As the classic idiom goes, prevention is better than cure, and this is exactly what much of the recent research on dementia has focused on.
We know that a significant part of Alzheimer’s risk is in our DNA, but many of the determinants of dementia are caused by lifestyle. There is no proven, surefire way to prevent or cure dementia, but scientists are finding that individuals who tend to follow certain habit patterns generally have less brain loss with age.
Adding to a mountain of research suggesting that an overall healthy lifestyle can dramatically lower the risk of cognitive decline, we’ve learned that walking three times a week, do not smoke, playing music and following a generally heart-smart lifestyle can move the needle significantly and reduce the chances of being diagnosed with dementia.
As many as one in five seniors aged 65 and older will experience some form of mild cognitive impairment (MCI), which can affect memory, decision-making and/or reasoning skills. In many cases, MCI develops into dementia, including: Alzheimer’s disease.
The latest lifestyle-related research on the topic may be one of the most fun yet: According to a brand new study published July 14 in the journal Neurology, a “cognitively active lifestyle,” which includes writing letters, reading, and playing games in old age, can delay the onset of Alzheimer’s disease by 5 years.
Previous studies have shown that reading can lower the risk for cognitive decline, leading scientists to hypothesize that brain-stimulating activities could delay the onset of dementia by reducing the “cognitive reserve‘ or our thinking ability, which varies from person to person and throughout life.
“You could say that the cognitive activity throughout life slows the symptoms, but does not stop the underlying disease. In other words, the activity gives you a ‘reserve’ that makes you ‘resilient’ against the presence of Alzheimer’s disease. the brain, allowing you to function better for longer”, James Rowe, professor of cognitive neurology at the University of Cambridge, United Kingdom, adds in the: Medical news today story about the investigation. (Rowe, by the way, was not involved in the research, he just joins a general expert context.)
To determine this, the scientists studied data from 1,903 people with an average age of about 80 years who participated in the Project Rush Memory and Aging. None of these individuals had been diagnosed with dementia at the start of the study.
At the beginning, each participant answered seven questions to assess their levels of cognitive activity. Questions were about how much time they spend per day reading, how often they wrote letters, and how often they played games (such as cards, puzzles, or board games). The seniors also shared details about their cognitive activity in their early life, current loneliness levels, and how social they usually are (for example, visiting family or friends).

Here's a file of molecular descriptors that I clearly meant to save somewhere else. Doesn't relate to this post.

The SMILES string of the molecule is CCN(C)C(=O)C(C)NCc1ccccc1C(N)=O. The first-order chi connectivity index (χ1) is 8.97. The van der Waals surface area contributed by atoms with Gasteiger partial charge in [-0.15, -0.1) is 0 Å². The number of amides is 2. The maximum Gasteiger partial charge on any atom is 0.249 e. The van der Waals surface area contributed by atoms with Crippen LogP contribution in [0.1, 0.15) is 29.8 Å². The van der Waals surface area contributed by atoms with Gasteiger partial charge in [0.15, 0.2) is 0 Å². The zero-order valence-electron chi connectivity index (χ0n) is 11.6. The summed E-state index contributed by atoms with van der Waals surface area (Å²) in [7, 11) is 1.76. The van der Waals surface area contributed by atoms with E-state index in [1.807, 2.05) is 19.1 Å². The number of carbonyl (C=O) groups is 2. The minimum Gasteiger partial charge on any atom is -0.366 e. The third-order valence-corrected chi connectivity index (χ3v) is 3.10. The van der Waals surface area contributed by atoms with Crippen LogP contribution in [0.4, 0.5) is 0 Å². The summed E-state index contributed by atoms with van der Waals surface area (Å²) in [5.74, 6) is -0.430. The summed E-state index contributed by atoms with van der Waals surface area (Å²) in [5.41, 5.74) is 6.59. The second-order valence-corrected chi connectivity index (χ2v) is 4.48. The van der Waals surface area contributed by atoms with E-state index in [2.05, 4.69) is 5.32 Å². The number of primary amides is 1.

Each person also took annual clinical evaluations, which included medical history, a neurological exam, and a battery of 19 cognitive tests. They also agreed to a brain autopsy after death.
At the end of the 7-year study, 695 participants had died and 457 had developed Alzheimer’s disease (the latter group included both living and deceased individuals). Those who were most cognitively active as seniors developed Alzheimer’s disease on average at age 93.6. Those who reported the fewest cognitive challenges in old age developed Alzheimer’s disease around an average age of 88.6 years.
It’s worth noting that this could be a chicken-and-egg scenario, the scientists write, “it’s possible that a low level of cognitive activity is an early sign of an underlying disease rather than a true risk factor.”
Still, the researchers believe a more likely explanation is that cognitively stimulating habits change the way the brain is structured and how it functions to increase that aforementioned cognitive reserve.
“I was convinced that higher cognitive activity would be associated with the onset of dementia later in life, but I wasn’t sure of the magnitude of the association,” Dr. Robert Wilson, lead author of the article. Medical news today. “The study suggests that a cognitively active lifestyle can delay the cognitive symptoms of Alzheimer’s disease and related conditions by several years and thereby significantly reduce how much of a person’s life is spent in a cognitively impaired state. We asked about everyday cognitively stimulating activities, such as reading a newspaper or book or visiting a library; it was cognitive activity in old age that was most protective.”
This research clearly shows that cognitive activity is good for you and your well-being later in life, and that’s an important message to get out. It’s not about what to do after you get memory symptoms or dementia, but how to prevent the dementia. by being active earlier in life — part of a larger shift from just treating dementia to taking care of brain health,” Rowe summarizes. “While cognitive activity may indicate the presence or severity of the brain changes from dementia Alzheimer’s does not change, your brain is better able to cope with the pathology” and the diagnosis and severity are delayed.
While this study was quite lengthy and extensive, it was conducted on mostly white, well-educated participants. Future research should focus on larger cohorts of diverse adults, the scientists recommend.
In addition to daily reading, playing and writing notes, check out how to exercise for better brain health and the Best Foods to Limit to Reduce Alzheimer’s Risk Alzheimer’s.